i agree i would pay15.99 or even 20.00 a month for a good game , but highrolling companys not knowing what they are doing trying to grab asmuch cash as possible being  out of touch with the communitys they want to foster spending time and money on features gamers could give 2 craps about is the had we are being delt.

    Now that I think about it, I've been paying CCP about 45.00/month for almost 4 years, so sure, I'd pay more for a quality MMORPG, just not likely that we'll ever see many titles worthy of that expense in the future.

     

    In my day MMORPG's were so hard we fought our way through dungeons in the snow, uphill both ways.
    "I don't have one life, I have many lives" - Grunty
    Still currently "subscribed" to EVE, and only EVE!!!
    "This is the most intelligent, well qualified and articulate response to a post I have ever seen on these forums. It's a shame most people here won't have the attention span to read past the second line." - Anon

  • VolgoreVolgore Posts: 2,206Member Uncommon

    I think the decline in subs is directly related to the decline of quality games and the hype/expectations of gamers.

    I quit WOW two weeks before cata, but still until today i think that WoW is about the only game worth to pay a subscription for. Perhaps nowadays you can count in Rift-SL ...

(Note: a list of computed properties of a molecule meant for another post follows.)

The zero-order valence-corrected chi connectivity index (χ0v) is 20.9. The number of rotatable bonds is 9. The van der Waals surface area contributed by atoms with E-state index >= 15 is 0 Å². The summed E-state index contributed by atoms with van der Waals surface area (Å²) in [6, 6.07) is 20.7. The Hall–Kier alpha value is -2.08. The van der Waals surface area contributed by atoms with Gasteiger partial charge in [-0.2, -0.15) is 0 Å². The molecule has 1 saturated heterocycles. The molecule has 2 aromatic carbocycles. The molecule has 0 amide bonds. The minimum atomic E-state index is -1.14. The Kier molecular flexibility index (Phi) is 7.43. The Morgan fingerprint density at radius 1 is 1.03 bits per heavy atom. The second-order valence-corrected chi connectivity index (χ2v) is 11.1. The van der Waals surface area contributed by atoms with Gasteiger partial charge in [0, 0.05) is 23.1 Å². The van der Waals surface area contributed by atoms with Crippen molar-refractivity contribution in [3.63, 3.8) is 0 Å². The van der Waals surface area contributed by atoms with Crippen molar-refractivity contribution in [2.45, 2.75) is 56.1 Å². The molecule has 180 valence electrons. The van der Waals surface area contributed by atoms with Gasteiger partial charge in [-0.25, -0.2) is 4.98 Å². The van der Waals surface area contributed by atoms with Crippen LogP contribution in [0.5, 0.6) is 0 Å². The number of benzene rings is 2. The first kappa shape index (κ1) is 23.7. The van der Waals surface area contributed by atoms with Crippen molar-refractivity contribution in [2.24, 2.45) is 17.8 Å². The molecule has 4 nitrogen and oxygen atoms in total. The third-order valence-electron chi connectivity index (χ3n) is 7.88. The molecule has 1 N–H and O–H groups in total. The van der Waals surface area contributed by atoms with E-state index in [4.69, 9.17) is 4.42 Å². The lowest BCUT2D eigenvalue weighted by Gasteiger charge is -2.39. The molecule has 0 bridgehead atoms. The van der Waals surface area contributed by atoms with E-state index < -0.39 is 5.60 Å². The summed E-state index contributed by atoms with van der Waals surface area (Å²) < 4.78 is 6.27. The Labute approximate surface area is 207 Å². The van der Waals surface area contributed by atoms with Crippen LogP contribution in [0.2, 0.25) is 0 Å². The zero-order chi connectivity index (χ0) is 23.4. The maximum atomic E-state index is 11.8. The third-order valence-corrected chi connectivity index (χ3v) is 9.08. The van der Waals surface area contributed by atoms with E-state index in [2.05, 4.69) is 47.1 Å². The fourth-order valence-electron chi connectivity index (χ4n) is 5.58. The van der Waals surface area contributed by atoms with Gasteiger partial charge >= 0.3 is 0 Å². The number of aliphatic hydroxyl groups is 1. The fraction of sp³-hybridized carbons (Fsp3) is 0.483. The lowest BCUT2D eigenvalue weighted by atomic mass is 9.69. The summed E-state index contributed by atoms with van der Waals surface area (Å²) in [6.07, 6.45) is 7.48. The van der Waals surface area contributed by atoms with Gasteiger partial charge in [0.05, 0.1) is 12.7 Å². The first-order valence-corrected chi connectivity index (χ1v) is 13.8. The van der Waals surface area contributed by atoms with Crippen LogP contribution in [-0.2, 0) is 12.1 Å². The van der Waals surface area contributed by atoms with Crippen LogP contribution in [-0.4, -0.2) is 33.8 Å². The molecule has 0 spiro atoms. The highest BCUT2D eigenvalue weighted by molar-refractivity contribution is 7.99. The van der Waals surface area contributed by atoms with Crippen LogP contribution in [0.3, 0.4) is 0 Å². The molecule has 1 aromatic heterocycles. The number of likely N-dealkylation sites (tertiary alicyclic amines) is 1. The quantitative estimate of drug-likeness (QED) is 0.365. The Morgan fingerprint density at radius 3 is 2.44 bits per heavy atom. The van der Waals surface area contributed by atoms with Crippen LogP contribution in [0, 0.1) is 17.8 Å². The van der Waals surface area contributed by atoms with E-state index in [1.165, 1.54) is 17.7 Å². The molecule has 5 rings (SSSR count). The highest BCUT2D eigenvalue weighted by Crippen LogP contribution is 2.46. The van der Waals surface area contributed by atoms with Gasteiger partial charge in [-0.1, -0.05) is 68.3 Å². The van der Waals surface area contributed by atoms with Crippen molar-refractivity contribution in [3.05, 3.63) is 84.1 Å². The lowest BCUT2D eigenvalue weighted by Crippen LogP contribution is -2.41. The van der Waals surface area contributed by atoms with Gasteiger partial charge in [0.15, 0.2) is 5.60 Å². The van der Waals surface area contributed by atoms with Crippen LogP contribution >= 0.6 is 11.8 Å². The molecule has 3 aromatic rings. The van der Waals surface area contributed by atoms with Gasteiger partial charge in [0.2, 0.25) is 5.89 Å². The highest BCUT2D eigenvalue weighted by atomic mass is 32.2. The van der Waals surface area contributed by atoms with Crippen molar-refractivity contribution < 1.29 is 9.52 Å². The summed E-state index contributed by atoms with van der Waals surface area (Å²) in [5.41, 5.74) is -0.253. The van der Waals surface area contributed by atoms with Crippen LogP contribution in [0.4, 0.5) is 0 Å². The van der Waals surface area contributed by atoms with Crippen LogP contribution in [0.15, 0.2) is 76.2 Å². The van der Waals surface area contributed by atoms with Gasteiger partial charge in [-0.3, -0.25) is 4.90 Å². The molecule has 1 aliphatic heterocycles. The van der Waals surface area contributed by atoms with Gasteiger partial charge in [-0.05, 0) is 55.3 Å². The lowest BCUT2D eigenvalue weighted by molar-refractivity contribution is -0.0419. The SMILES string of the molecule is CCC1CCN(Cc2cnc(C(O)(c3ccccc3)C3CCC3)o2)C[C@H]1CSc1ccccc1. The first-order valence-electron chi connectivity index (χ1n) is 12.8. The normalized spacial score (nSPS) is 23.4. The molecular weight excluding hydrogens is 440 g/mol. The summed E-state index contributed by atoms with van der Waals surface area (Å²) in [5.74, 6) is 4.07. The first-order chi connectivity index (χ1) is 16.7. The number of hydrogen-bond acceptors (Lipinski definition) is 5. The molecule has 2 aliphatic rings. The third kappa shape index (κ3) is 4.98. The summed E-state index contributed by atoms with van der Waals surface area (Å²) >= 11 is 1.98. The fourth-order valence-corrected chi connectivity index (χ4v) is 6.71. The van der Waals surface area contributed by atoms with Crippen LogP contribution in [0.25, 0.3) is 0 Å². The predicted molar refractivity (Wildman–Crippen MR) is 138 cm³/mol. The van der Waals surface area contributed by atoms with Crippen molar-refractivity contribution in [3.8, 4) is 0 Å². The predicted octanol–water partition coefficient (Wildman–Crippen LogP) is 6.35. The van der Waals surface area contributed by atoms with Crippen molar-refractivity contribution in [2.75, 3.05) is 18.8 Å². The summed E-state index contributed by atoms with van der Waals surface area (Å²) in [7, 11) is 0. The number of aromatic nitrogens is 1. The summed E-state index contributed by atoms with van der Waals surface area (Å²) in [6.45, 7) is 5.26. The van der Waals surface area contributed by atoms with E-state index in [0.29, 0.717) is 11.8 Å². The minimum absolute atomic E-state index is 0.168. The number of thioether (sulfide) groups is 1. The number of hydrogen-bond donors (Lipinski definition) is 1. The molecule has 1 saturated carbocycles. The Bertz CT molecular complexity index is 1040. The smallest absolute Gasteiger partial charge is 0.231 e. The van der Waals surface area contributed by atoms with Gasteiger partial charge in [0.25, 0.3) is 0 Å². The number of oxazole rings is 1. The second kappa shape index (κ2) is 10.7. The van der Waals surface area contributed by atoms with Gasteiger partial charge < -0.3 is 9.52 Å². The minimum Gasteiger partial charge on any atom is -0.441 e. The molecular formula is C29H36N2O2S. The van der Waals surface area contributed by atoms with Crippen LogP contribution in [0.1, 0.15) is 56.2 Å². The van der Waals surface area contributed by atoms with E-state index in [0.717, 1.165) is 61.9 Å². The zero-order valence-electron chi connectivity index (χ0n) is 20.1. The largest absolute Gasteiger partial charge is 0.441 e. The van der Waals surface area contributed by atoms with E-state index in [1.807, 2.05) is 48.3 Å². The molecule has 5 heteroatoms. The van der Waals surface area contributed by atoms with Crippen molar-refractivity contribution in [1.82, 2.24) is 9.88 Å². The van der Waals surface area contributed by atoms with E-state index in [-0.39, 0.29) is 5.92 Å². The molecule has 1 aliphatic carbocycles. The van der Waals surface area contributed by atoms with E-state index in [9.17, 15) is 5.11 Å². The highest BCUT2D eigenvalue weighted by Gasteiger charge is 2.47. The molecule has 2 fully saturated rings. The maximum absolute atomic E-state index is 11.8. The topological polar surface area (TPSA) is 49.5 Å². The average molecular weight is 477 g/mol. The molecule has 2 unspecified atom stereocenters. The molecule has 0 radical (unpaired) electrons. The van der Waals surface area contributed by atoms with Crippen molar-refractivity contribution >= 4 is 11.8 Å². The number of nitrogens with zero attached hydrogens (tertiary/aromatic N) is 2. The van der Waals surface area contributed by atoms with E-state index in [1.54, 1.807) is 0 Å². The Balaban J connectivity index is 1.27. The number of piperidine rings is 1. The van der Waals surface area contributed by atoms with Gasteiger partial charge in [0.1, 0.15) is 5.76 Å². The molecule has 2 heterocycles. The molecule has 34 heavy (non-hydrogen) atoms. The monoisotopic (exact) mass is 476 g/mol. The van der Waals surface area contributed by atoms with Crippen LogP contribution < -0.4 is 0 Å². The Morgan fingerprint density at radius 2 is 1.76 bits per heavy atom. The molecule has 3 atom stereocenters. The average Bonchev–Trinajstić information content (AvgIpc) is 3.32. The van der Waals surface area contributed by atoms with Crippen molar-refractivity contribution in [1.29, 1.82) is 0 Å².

The rest? forget about it...there is a reason why every other game got left behind by players not renewing after 1-3 month and companies begged for players to join their titles F2P.

    image
  • nariusseldonnariusseldon santa clara, CAPosts: 22,441Member
    Originally posted by ForumPvP

    Theres thousands of games which dont a have sub and atleast 1 of them dies every month.

    But somehow these sub based  games which are or decline,survives.

    there is always something survives. There are still people making and playing text adventures too.

    But the point is that the trend is obviously f2p. If only 1% of the market is p2p, it still survivies right? But it certainly will not be the dominant business model anymore.

  • TheocritusTheocritus Gary, INPosts: 3,734Member Uncommon
    Originally posted by Roxtarr

    Decline of subscriptions:

    1. More F2P options

    2. Sub games turning freemium (Lotro, Aion, Swtor)

    3. Single-player games increasing multiplayer support/features

     

          This pretty much nails it....There are just way too many options out there anymore to pay a sub...I can see doing it if you have alot invested (ie 8 years in WoW or something), but I see no reason to start a new game having to pay right off the bat.

  • DSWBeefDSWBeef phoenix, AZPosts: 791Member